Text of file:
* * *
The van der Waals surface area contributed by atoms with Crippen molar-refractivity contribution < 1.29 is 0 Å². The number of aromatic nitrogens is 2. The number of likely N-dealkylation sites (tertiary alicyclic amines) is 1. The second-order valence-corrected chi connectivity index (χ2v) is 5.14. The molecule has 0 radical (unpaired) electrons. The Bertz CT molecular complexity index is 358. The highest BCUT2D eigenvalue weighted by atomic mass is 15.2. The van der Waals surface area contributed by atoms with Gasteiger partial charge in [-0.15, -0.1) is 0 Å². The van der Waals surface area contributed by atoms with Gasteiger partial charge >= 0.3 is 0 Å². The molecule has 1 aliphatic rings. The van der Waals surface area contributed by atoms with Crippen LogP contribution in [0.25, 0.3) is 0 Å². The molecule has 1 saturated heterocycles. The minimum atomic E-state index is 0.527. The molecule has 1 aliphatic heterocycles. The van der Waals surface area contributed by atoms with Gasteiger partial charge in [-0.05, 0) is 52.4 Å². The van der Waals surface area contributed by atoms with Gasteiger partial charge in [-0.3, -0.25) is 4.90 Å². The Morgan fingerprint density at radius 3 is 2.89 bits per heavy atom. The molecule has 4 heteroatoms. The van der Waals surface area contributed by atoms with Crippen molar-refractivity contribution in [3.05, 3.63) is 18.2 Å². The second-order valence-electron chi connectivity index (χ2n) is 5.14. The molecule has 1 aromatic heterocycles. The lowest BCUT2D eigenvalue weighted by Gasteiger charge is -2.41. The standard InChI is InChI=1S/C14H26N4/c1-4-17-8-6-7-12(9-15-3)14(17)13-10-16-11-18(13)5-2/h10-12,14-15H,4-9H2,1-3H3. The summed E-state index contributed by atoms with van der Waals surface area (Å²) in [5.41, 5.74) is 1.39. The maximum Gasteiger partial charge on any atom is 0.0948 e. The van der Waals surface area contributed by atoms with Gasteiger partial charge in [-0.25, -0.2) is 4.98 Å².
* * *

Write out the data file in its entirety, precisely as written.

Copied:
The van der Waals surface area contributed by atoms with Crippen molar-refractivity contribution < 1.29 is 0 Å². The number of aromatic nitrogens is 2. The number of likely N-dealkylation sites (tertiary alicyclic amines) is 1. The second-order valence-corrected chi connectivity index (χ2v) is 5.14. The molecule has 0 radical (unpaired) electrons. The Bertz CT molecular complexity index is 358. The highest BCUT2D eigenvalue weighted by atomic mass is 15.2. The van der Waals surface area contributed by atoms with Gasteiger partial charge in [-0.15, -0.1) is 0 Å². The van der Waals surface area contributed by atoms with Gasteiger partial charge >= 0.3 is 0 Å². The molecule has 1 aliphatic rings. The van der Waals surface area contributed by atoms with Crippen LogP contribution in [0.25, 0.3) is 0 Å². The molecule has 1 saturated heterocycles. The minimum atomic E-state index is 0.527. The molecule has 1 aliphatic heterocycles. The van der Waals surface area contributed by atoms with Gasteiger partial charge in [-0.05, 0) is 52.4 Å². The van der Waals surface area contributed by atoms with Gasteiger partial charge in [-0.3, -0.25) is 4.90 Å². The Morgan fingerprint density at radius 3 is 2.89 bits per heavy atom. The molecule has 4 heteroatoms. The van der Waals surface area contributed by atoms with Crippen molar-refractivity contribution in [3.05, 3.63) is 18.2 Å². The second-order valence-electron chi connectivity index (χ2n) is 5.14. The molecule has 1 aromatic heterocycles. The lowest BCUT2D eigenvalue weighted by Gasteiger charge is -2.41. The standard InChI is InChI=1S/C14H26N4/c1-4-17-8-6-7-12(9-15-3)14(17)13-10-16-11-18(13)5-2/h10-12,14-15H,4-9H2,1-3H3. The summed E-state index contributed by atoms with van der Waals surface area (Å²) in [5.41, 5.74) is 1.39. The maximum Gasteiger partial charge on any atom is 0.0948 e. The van der Waals surface area contributed by atoms with Gasteiger partial charge in [-0.25, -0.2) is 4.98 Å².